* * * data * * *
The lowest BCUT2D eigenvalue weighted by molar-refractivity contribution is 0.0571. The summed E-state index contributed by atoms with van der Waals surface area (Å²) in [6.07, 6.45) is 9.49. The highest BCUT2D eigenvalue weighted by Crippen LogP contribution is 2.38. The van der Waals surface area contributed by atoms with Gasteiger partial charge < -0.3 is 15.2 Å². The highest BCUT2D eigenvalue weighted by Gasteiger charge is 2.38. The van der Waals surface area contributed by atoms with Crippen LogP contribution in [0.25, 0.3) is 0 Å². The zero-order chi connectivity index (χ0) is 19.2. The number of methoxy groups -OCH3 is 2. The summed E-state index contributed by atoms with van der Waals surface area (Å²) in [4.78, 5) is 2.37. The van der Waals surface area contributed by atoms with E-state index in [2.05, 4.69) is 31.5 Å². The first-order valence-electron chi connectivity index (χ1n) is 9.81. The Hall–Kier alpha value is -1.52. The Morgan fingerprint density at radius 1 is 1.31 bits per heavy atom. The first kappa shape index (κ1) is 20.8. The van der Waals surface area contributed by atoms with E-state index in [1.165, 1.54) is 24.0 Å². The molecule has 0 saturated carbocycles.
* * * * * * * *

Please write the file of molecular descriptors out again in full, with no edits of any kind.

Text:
The lowest BCUT2D eigenvalue weighted by molar-refractivity contribution is 0.0571. The summed E-state index contributed by atoms with van der Waals surface area (Å²) in [6.07, 6.45) is 9.49. The highest BCUT2D eigenvalue weighted by Crippen LogP contribution is 2.38. The van der Waals surface area contributed by atoms with Gasteiger partial charge < -0.3 is 15.2 Å². The highest BCUT2D eigenvalue weighted by Gasteiger charge is 2.38. The van der Waals surface area contributed by atoms with Crippen LogP contribution in [0.25, 0.3) is 0 Å². The zero-order chi connectivity index (χ0) is 19.2. The number of methoxy groups -OCH3 is 2. The summed E-state index contributed by atoms with van der Waals surface area (Å²) in [4.78, 5) is 2.37. The van der Waals surface area contributed by atoms with E-state index in [2.05, 4.69) is 31.5 Å². The first-order valence-electron chi connectivity index (χ1n) is 9.81. The Hall–Kier alpha value is -1.52. The Morgan fingerprint density at radius 1 is 1.31 bits per heavy atom. The first kappa shape index (κ1) is 20.8. The van der Waals surface area contributed by atoms with E-state index in [1.165, 1.54) is 24.0 Å². The molecule has 0 saturated carbocycles.